How to deal with taking a loss

The five stages of grief are an ever present reality in life. A loved one passes away, or you suffer through a heart break, you will most likely go through all five stages:






Going through these stages is a healthy way to cope with loss or a painful event. Financial pain is one of the hardest pains to cope with and if you trade stocks options or are anyway involved in the securities’ industry, you have most likely felt this pain. The deep gut-wrenching pain of seeing all of your profits disappear and your screen have so much red on it, you forget what the color green even looks like. I want to share with you how I have dealt with each of these stages after I have taken a loss and how so many other professional traders have reacted.

Firstly, taking a loss shouldn’t be a financially crippling event. You should be using smart risk and reward ratios when trading and ALWAYS USING A STOP LOSS. This is not a negotiable aspect of trading or investing. You can either lose a defined amount with a stop loss or hold that loss and watch your investment go to zero.

The first stage after taking a loss is denial. Thinking and saying to yourself “It’s just a small loss. It’s certain to come right back up.” Let me be the first and hopefully the only person to tell you this: it doesn’t have to come back up. That stock doesn’t have to do anything you think it should. It can go to the moon or straight to zero and there is not a thing you can do to stop it. If you are using a stop loss, you are going to know if you are right or wrong about the trade very quickly. If you’re not using a stop loss…then RIP to your account. Don’t be a bag holder and not take a small loss compared to a large one. Denial is hard to conquer and the hardest to adapt to. Just remember that a loss can happen, it will happen and most stock don’t recover. Take your small loss and move on.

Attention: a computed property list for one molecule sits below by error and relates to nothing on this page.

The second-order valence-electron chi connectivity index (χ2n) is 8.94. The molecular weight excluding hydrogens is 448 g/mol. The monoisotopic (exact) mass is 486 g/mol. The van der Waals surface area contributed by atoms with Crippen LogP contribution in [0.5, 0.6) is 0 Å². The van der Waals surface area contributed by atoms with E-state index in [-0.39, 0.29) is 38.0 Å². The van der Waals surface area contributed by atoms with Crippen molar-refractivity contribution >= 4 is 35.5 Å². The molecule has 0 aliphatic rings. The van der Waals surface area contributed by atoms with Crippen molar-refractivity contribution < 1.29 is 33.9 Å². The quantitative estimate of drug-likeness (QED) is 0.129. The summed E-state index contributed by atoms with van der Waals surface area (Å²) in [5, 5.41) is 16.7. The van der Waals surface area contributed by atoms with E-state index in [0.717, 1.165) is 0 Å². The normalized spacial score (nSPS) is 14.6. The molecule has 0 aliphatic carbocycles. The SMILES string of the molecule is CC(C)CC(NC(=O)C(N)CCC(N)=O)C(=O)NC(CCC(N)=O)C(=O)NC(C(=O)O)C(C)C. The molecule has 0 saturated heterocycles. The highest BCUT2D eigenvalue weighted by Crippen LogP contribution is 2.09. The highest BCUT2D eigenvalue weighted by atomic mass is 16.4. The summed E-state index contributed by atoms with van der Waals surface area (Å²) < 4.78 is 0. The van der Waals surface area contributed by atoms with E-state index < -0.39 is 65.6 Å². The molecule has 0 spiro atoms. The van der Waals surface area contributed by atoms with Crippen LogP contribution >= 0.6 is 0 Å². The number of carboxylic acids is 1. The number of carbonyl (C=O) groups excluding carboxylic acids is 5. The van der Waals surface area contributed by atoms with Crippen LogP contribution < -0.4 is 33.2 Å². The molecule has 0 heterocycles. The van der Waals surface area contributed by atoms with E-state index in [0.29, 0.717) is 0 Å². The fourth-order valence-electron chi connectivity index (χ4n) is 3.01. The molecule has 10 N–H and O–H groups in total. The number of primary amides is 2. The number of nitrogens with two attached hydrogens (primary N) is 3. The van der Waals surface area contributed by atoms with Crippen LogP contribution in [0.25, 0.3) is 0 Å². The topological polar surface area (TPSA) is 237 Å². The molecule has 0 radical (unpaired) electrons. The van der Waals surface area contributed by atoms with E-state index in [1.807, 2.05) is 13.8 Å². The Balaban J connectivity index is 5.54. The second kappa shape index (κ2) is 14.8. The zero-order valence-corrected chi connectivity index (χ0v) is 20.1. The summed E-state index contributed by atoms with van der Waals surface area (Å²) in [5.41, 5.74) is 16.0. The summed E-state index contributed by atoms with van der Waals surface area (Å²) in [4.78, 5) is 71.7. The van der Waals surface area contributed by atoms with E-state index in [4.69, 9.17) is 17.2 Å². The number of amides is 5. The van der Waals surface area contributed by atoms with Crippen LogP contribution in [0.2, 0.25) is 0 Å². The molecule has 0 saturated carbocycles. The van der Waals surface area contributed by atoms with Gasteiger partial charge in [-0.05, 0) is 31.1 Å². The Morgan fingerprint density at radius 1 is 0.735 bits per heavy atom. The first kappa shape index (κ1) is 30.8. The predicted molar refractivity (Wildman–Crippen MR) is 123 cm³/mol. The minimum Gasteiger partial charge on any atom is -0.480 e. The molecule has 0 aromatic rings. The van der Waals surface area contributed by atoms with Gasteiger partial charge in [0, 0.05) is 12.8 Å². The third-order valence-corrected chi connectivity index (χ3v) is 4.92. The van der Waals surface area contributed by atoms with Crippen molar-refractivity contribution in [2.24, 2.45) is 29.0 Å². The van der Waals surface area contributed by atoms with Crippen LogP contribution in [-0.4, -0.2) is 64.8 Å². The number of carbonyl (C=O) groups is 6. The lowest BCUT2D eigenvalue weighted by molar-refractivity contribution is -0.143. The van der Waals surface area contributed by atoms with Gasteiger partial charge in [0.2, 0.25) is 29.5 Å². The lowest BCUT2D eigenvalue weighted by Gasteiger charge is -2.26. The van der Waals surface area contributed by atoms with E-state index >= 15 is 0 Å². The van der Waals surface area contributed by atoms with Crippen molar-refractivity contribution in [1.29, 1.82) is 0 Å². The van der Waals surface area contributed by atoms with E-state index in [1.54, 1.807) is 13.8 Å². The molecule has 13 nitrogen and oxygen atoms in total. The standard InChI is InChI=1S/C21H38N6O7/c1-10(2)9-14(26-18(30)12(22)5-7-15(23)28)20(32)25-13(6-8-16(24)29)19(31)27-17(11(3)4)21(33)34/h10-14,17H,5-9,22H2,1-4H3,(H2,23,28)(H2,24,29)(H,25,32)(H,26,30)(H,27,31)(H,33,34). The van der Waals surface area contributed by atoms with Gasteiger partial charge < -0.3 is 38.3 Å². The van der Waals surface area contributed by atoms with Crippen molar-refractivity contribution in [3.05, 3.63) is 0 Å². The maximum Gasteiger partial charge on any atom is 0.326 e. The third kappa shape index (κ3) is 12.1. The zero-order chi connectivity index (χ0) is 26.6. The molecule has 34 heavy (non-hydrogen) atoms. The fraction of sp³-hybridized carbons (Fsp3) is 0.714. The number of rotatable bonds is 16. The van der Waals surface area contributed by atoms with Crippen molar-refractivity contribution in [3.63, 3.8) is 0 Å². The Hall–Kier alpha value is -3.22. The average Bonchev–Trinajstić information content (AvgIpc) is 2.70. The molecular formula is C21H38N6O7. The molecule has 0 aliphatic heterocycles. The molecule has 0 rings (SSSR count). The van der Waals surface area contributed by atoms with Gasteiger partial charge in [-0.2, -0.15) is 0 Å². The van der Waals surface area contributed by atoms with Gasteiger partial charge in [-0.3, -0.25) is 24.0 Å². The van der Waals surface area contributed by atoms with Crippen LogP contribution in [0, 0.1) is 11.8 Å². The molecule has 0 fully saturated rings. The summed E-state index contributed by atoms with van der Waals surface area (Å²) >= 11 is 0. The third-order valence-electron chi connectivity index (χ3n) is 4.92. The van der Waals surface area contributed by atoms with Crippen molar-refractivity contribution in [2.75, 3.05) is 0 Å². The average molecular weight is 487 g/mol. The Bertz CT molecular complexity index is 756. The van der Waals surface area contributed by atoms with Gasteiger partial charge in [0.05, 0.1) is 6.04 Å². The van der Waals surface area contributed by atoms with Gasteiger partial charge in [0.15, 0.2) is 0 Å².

After that loss comes anger and frustration. You’re mad at yourself for taking the trade. You’re mad at the company whose stock it is. Furthermore, you’re mad at your broker. You are just plain mad at everything. The best thing to do at this stage is to accept accountability for what happened. 99.99/100 errors are caused by the user when it comes to trading. I have only had a broker mess up one of my trades and I gave them all my info, and they corrected the error. Still lost money on the trade because of how trading inherently is. Here is the thing, there is no reason to get upset over a trade, the next one is around the corner, and it could be a great winner. Take the loss as an opportunity to pump the brakes and cool off. Clear your head, come back laser focused.

No matter what God you pray to or who you beg there is nothing that is going to change the outcome of that trade. A loss is a loss. The best thing to do at this stage is formulating a plan for the next time you take a loss. This way you have a guide on how to react and how to feel about your trading. Bargain with yourself, reward yourself for making smart trades by sizing up your trades. Make sure that the plan is reasonable and actionable and be honest with yourself when you fail.